* Nikki Finke on the latest version of the often remade Wuthering Heights. They might as well just go all-out and make Heathcliff a vampire in this one, from the sound of it.

* The British trade, Screen Daily, is the latest pub to go behind a paywall. Anne Thompson has some salient thoughts.

* “American Pie 4” may come to us from the “Harold & Kumar” writers. “Middle-Aged Pie”? (H/t /Film.)

* Remember that wacky/fascinating rumored Lars von Trier/Martin Scorsese remake(s) of “Taxi Driver” rumor I mentioned a couple of days back? Not at all surprisingly, it was just a rumor.


Benecio del Toro chills out in
* Devin Faraci of CHUD provides a listen to that unused rock music score for “The Wolfman.” Yup, it’s hard to imagine how it could possibly have worked with a period horror film, but then I probably would have told Quentin Tarantino that using an eighties David Bowie song in a World War II movie wasn’t such a great idea, either.

Actually, much as I love “Inglourious Basterds,” I’m still not convinced about that particular touch.

  

Related Posts

Wuthering Heights

Here’s a long forgotten relic from the past. It’s a BBC adaptation from 1967 of the Emily Brontë classic, and there’s really only one reason it’s out on DVD at all: It stars Ian McShane (“Deadwood”) as Heathcliff. I’m a slave to all things “Wuthering Heights,” and not just because Kate Bush put her stamp on it, either. I’ll watch any adaptation of the book that comes out, and my wife tells me this makes me a very strange man, since to her mind, it’s not a story that many guys dig. What’s not to like? A guy is jilted by his one true love and proceeds to makes life for her (and everyone she knows) a living hell. I get it; I see where ol’ Heathcliff is coming from. He probably takes it a bit too far, though, especially in the second half of the story, when Cathy’s been dead for years and he’s still pissed off and inflicting all manner of pain and degradation on the next generation. Dude – you’ve got to learn to let it go! I say this through every version, and of course he never gets it right. But those misty moors keep calling me back for further helpings, and I can’t get enough “Wuthering Heights.”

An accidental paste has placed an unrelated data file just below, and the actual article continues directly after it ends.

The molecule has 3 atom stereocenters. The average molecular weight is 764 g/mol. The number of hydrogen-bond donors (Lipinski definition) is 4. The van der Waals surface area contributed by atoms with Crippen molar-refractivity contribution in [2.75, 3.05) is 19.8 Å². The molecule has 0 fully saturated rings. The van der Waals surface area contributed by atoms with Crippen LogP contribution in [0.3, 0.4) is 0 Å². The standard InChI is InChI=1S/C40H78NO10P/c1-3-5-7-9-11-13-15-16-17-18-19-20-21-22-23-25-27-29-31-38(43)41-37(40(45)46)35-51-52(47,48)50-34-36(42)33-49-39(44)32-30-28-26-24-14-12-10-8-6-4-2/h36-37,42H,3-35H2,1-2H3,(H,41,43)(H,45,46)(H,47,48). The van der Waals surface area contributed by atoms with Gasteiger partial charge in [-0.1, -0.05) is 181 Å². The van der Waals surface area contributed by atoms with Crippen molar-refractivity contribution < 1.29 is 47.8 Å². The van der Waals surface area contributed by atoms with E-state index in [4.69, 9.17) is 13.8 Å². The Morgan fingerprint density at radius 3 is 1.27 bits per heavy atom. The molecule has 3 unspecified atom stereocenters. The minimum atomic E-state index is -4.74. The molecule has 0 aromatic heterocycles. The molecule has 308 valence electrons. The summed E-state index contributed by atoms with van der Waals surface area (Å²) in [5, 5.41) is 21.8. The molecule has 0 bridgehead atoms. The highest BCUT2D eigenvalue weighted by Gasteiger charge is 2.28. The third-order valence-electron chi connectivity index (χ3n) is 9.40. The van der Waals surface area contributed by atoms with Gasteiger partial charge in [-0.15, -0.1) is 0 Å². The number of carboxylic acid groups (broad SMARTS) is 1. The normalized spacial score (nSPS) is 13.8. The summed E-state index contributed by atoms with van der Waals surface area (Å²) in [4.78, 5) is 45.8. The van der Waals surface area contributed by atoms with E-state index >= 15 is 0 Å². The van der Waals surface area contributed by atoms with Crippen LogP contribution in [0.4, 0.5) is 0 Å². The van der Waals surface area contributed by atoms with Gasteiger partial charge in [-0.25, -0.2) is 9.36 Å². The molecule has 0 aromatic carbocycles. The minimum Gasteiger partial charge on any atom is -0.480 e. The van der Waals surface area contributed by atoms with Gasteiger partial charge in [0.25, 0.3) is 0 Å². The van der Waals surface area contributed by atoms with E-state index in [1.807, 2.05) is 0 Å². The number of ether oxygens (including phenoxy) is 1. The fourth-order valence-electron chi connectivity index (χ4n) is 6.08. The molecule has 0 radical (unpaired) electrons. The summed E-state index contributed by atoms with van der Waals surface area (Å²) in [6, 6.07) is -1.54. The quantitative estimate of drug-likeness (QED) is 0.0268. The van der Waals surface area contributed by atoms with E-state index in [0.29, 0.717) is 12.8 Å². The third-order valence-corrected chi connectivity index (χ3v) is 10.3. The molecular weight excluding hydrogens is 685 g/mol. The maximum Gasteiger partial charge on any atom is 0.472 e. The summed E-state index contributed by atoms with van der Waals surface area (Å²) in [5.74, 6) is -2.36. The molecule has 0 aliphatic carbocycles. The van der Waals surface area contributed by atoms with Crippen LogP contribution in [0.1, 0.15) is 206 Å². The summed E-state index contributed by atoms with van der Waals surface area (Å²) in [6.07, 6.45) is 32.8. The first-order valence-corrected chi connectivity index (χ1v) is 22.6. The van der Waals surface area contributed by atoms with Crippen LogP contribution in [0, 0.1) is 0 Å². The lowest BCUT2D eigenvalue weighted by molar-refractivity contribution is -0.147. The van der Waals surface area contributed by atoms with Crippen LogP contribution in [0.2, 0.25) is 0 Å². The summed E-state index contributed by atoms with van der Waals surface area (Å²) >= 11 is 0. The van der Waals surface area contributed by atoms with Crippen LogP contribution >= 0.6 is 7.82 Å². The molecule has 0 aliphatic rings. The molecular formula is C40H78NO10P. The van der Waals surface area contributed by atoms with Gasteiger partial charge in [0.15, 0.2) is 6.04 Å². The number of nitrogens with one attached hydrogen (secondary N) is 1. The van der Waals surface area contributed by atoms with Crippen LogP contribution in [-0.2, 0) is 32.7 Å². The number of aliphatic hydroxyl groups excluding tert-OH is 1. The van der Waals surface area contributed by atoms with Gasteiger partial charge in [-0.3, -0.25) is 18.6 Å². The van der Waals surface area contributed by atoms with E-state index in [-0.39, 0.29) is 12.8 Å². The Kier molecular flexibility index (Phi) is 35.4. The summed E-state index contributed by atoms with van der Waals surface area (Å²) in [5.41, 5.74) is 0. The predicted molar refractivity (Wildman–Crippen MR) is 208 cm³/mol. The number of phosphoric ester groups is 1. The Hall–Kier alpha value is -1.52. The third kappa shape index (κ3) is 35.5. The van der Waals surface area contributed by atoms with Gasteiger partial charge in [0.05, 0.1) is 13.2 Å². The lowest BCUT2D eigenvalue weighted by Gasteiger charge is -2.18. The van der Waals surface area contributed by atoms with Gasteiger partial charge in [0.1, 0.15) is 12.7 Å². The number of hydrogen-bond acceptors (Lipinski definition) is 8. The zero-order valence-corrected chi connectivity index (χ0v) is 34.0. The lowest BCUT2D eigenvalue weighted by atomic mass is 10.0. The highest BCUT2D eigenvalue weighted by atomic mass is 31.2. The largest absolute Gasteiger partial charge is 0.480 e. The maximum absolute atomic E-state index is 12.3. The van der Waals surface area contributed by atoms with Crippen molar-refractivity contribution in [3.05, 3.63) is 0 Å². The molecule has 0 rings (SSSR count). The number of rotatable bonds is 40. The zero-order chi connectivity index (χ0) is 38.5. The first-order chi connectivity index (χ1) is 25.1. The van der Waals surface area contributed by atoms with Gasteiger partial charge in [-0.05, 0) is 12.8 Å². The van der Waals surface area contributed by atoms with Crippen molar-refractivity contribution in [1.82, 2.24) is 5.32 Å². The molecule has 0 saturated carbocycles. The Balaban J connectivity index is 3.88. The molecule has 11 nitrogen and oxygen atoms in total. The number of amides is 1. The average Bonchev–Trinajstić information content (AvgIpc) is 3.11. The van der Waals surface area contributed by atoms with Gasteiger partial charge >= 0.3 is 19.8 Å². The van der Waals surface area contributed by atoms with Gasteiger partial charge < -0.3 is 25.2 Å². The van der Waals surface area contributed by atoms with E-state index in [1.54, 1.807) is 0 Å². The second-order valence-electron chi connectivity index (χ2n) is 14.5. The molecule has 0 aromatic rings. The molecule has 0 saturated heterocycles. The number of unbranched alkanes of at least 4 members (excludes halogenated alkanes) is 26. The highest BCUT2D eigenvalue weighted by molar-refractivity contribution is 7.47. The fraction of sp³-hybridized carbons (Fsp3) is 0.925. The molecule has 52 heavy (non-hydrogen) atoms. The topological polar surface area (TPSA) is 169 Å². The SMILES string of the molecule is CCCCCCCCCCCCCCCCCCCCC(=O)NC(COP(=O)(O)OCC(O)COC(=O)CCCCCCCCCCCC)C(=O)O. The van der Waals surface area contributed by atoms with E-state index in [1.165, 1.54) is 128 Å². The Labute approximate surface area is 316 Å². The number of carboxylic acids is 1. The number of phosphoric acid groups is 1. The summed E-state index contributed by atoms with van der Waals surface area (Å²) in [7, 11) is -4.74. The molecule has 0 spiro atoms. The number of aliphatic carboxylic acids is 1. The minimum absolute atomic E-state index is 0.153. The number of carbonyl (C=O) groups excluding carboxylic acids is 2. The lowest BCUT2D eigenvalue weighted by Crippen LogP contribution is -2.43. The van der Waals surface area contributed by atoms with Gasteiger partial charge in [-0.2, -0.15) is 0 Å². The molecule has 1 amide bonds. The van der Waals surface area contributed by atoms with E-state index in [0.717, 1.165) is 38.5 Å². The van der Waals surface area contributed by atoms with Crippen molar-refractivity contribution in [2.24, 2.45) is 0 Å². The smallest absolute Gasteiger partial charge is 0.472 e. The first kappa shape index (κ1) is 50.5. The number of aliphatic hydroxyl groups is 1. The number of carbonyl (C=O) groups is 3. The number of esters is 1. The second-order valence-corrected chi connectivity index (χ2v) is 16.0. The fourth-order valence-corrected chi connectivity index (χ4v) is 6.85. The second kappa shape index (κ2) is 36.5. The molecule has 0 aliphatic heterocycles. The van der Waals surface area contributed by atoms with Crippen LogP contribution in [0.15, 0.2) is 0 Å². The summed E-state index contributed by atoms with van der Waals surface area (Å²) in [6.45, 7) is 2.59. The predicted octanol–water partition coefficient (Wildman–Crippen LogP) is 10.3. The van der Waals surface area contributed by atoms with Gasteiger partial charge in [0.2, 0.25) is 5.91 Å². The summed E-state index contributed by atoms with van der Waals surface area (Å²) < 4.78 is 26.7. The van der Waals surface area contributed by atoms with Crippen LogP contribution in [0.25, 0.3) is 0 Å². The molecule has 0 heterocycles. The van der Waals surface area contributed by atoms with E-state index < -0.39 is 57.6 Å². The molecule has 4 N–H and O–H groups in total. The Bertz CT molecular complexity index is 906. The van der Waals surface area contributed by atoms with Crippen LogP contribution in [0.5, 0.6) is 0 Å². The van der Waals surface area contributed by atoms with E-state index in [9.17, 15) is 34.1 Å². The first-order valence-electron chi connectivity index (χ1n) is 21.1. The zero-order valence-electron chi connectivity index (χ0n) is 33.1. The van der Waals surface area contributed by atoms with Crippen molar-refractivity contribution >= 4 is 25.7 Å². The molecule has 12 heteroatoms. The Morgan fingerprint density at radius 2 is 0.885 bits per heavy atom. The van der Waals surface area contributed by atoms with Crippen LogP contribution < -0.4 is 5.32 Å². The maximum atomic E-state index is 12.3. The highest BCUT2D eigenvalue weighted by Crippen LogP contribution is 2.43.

Unfortunately, this isn’t one of the better adaptations, especially given how many strong versions have been produced in recent years. With a running time of just over 3 hours, it pretty much covers the entire story, which is certainly a plus. However, the DVD artwork is somewhat misleading. The full color shot of McShane and Angela Scoular (who plays Cathy) might lead you to believe this is considerably more sumptuous than it actually is. It is in fact in black and white, and the video quality is mediocre at best. The entire thing feels like a stage play on film, and perhaps worst of all, it has no musical score whatsoever. It’s pretty creaky, vintage British TV that’s ultimately saved by McShane, who, even at the age of 25, plays an utter bastard (literally) better than most. Even with the problematic production values, he’s a force with which to be reckoned. The same can’t be said for Scoular, who’s one of the brattiest and most unlikable Cathys ever filmed. Ultimately, this version is only going to have two audiences: “Heights” completists like myself, and female McShane fans with a masochistic streak.

  

Related Posts